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The Use of Plastics, and How it Contributes to Climate Change

The use of plastic began in 1907 when a lawyer from Boston made single-use paper cups after the scientists found out that diseases such as cholera and diphtheria were spreading because people were sharing cups at public water fountains. He and his brother-in-law moved to New York in 1910 and produced the Health Cup, which eventually became Dixie Cup. The production of plastic increased by 300% during World War II and began to be used for more purposes.

Today, most of the items that we use are packaged in plastic such as skincare, food, cleaning supplies, etc. “Plastics have become essential components of products and packaging because they’re durable, lightweight, and cheap. But though they offer numerous benefits, plastics originate as fossil fuels and emit greenhouse gases from cradle to grave, according to a May 2019 report called “Plastic & Climate: The Hidden Costs of a Plastic Planet,” released by the Center for International Environmental Law, a nonprofit environmental law organization…” (Bauman). It is clear that we have an addiction to plastic, and although there are substitutes out there that can be used such as biodegradable materials, plastic still remains as the first option.

A lot of people don’t seem to understand how plastic is made. Oil, gas, and coal are what make up plastic. Natural gas and oil are extracted from the earth through fracking. Fracking is the process of injecting liquid at high pressure into subterranean rocks, and boreholes to force open existing fissures and extract oil or gas, which are then transported to other facilities via pipelines, trains, and trucks. The process of fracking isn’t good since it can lead to oil spills, as well as earthquakes due to the high pressure used. The extraction and transportation of these fossil fuels is a carbon-intense activity. Cars emit carbon dioxide as part of their emissions, so cars are also a huge part of the global warming problem. The process of coal or oil burning combines carbon with oxygen in the air to make carbon dioxide. There is no doubt that the Earth needs carbon dioxide, because without it the Earth would be very cold, but the excess amount of carbon dioxide is what warms up to Earth at an accelerated rate, and this is what leads to climate change.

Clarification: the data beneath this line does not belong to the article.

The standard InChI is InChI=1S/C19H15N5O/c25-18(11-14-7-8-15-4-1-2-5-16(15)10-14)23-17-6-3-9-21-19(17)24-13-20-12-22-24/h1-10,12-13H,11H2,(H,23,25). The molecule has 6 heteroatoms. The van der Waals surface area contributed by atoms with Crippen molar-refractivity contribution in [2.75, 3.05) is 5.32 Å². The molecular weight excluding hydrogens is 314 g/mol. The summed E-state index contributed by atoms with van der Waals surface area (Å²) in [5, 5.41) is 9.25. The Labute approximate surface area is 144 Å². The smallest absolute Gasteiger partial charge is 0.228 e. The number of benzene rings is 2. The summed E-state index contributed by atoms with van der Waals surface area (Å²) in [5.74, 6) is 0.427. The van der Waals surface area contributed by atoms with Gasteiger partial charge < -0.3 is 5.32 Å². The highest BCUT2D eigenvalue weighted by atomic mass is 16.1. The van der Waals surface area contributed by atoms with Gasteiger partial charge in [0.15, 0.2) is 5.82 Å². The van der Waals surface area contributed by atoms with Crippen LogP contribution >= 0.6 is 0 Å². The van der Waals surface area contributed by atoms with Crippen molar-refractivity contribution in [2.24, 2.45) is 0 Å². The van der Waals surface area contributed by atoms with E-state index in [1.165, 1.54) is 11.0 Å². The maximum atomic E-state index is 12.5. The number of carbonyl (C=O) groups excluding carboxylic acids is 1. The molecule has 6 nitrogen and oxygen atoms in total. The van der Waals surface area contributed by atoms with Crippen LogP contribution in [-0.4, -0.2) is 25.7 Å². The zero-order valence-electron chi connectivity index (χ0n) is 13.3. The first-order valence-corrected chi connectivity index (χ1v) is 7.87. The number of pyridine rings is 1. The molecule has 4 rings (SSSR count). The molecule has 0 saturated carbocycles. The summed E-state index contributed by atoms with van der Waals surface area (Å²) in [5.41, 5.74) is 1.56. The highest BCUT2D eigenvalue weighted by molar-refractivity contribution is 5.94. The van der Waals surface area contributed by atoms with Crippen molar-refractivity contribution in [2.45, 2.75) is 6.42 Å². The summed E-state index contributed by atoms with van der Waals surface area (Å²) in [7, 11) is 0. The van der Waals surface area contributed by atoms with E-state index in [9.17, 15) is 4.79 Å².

“Today, about 4-8% of annual global oil consumption is associated with plastics, according to the World Economic Forum. If this reliance on plastics persists, plastics will account for 20% of oil consumption by 2050…” (Bauman). It’s clear that we produce a ton of plastic, yet only a small percentage of the plastic that is produced becomes recycled. One fact that very much surprised me is that “…of the 8.3 billion metric tons that has been produced, 6.3 billion metric tons has become plastic waste. Of that, only nine percent has been recycled. The vast majority—79 percent—is accumulating in landfills or sloughing off in the natural environment as litter. Meaning: at some point, much of it ends up in the oceans, the final sink…” (Parker). It is such a terrible fate for all of the ecosystems in this world. It takes 400 years for plastic to degrade, so every time we produce more plastic we are add on to those 400 years.

Recently, efforts have been made to lessen the use of plastic such as banning plastic bags. However, lots of supermarkets are still using plastic bags since they have to get rid of them all. It doesn’t seem like it is that serious, because if it was, they would ban all plastics and try to introduce biodegradable materials. It’s very unfortunate how we see what is happening to this earth, and yet we continue down this path towards ruin.

Abdulraheem, Mohamed. “Five Innovation that Could End Plastic Waste.” Green Biz, 15 March, 2018, www.greenbiz.com/article/5-innovations-could-end-plastic-waste

Bauman, Brooke. “Why Plastics Can Be Garbage for the Climate.” Yale Climate Connections, 4 Apr. 2020, www.yaleclimateconnections.org/2019/08/how-plastics-contribute-to-climate-change/.

Parker, Laura. “Here’s How Much Plastic Trash Is Littering the Earth.” National Geographic, 20 Dec. 2018, www.nationalgeographic.com/news/2017/07/plastic-produced-recycling-waste-ocean-trash-debris-environment/#close.

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